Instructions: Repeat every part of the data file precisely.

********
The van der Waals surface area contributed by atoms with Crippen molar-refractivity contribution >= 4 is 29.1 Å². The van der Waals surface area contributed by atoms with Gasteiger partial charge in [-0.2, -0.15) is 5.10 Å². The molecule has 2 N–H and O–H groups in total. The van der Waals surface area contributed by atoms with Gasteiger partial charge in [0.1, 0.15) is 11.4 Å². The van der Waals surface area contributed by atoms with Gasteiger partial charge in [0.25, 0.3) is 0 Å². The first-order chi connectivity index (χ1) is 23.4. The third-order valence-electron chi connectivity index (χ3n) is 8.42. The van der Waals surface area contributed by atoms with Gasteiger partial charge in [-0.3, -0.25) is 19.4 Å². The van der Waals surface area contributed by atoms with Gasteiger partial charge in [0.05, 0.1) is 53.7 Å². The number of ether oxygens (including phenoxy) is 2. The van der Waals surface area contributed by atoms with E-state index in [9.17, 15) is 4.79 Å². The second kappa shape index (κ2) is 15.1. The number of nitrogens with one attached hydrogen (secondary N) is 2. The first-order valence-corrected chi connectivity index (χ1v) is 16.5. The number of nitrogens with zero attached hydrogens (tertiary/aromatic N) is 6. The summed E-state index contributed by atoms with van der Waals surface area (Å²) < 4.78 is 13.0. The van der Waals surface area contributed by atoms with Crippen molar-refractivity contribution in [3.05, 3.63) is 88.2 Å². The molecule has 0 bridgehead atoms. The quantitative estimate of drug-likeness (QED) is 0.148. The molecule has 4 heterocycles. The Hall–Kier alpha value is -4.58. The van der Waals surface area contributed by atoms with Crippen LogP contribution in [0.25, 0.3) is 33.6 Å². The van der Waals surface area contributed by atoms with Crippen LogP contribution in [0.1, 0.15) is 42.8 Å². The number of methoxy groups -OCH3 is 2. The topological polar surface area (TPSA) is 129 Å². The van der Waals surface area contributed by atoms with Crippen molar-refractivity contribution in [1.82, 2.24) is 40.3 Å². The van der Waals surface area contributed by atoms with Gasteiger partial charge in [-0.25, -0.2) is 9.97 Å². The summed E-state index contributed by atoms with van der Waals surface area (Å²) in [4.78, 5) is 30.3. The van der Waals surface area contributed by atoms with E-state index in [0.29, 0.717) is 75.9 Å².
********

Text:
The van der Waals surface area contributed by atoms with Crippen molar-refractivity contribution >= 4 is 29.1 Å². The van der Waals surface area contributed by atoms with Gasteiger partial charge in [-0.2, -0.15) is 5.10 Å². The molecule has 2 N–H and O–H groups in total. The van der Waals surface area contributed by atoms with Gasteiger partial charge in [0.1, 0.15) is 11.4 Å². The van der Waals surface area contributed by atoms with Gasteiger partial charge in [0.25, 0.3) is 0 Å². The first-order chi connectivity index (χ1) is 23.4. The third-order valence-electron chi connectivity index (χ3n) is 8.42. The van der Waals surface area contributed by atoms with Gasteiger partial charge in [-0.3, -0.25) is 19.4 Å². The van der Waals surface area contributed by atoms with Gasteiger partial charge in [0.05, 0.1) is 53.7 Å². The number of ether oxygens (including phenoxy) is 2. The van der Waals surface area contributed by atoms with E-state index in [9.17, 15) is 4.79 Å². The second kappa shape index (κ2) is 15.1. The number of nitrogens with one attached hydrogen (secondary N) is 2. The first-order valence-corrected chi connectivity index (χ1v) is 16.5. The number of nitrogens with zero attached hydrogens (tertiary/aromatic N) is 6. The summed E-state index contributed by atoms with van der Waals surface area (Å²) < 4.78 is 13.0. The van der Waals surface area contributed by atoms with Crippen molar-refractivity contribution in [3.05, 3.63) is 88.2 Å². The molecule has 0 bridgehead atoms. The quantitative estimate of drug-likeness (QED) is 0.148. The molecule has 4 heterocycles. The Hall–Kier alpha value is -4.58. The van der Waals surface area contributed by atoms with Crippen LogP contribution in [0.25, 0.3) is 33.6 Å². The van der Waals surface area contributed by atoms with Crippen LogP contribution in [0.1, 0.15) is 42.8 Å². The number of methoxy groups -OCH3 is 2. The topological polar surface area (TPSA) is 129 Å². The van der Waals surface area contributed by atoms with Crippen molar-refractivity contribution in [1.82, 2.24) is 40.3 Å². The van der Waals surface area contributed by atoms with Gasteiger partial charge in [-0.25, -0.2) is 9.97 Å². The summed E-state index contributed by atoms with van der Waals surface area (Å²) in [4.78, 5) is 30.3. The van der Waals surface area contributed by atoms with E-state index in [0.29, 0.717) is 75.9 Å².